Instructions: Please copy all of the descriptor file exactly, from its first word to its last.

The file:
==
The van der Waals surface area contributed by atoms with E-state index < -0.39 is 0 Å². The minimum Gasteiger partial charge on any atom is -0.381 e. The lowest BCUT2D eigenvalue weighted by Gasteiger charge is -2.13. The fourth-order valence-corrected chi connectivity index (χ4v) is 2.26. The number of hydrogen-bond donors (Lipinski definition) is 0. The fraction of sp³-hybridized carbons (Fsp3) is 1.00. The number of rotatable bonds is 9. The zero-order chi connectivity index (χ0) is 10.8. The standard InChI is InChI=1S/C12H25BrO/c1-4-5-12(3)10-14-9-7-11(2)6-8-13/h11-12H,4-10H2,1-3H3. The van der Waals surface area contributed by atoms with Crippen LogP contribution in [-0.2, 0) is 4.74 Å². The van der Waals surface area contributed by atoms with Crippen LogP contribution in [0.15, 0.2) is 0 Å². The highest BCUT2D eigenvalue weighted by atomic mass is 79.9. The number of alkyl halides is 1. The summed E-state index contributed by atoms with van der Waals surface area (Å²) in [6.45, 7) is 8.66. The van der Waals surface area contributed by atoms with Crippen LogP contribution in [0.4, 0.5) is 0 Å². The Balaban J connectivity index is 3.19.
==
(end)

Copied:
The van der Waals surface area contributed by atoms with E-state index < -0.39 is 0 Å². The minimum Gasteiger partial charge on any atom is -0.381 e. The lowest BCUT2D eigenvalue weighted by Gasteiger charge is -2.13. The fourth-order valence-corrected chi connectivity index (χ4v) is 2.26. The number of hydrogen-bond donors (Lipinski definition) is 0. The fraction of sp³-hybridized carbons (Fsp3) is 1.00. The number of rotatable bonds is 9. The zero-order chi connectivity index (χ0) is 10.8. The standard InChI is InChI=1S/C12H25BrO/c1-4-5-12(3)10-14-9-7-11(2)6-8-13/h11-12H,4-10H2,1-3H3. The van der Waals surface area contributed by atoms with Crippen LogP contribution in [-0.2, 0) is 4.74 Å². The van der Waals surface area contributed by atoms with Crippen LogP contribution in [0.15, 0.2) is 0 Å². The highest BCUT2D eigenvalue weighted by atomic mass is 79.9. The number of alkyl halides is 1. The summed E-state index contributed by atoms with van der Waals surface area (Å²) in [6.45, 7) is 8.66. The van der Waals surface area contributed by atoms with Crippen LogP contribution in [0.4, 0.5) is 0 Å². The Balaban J connectivity index is 3.19.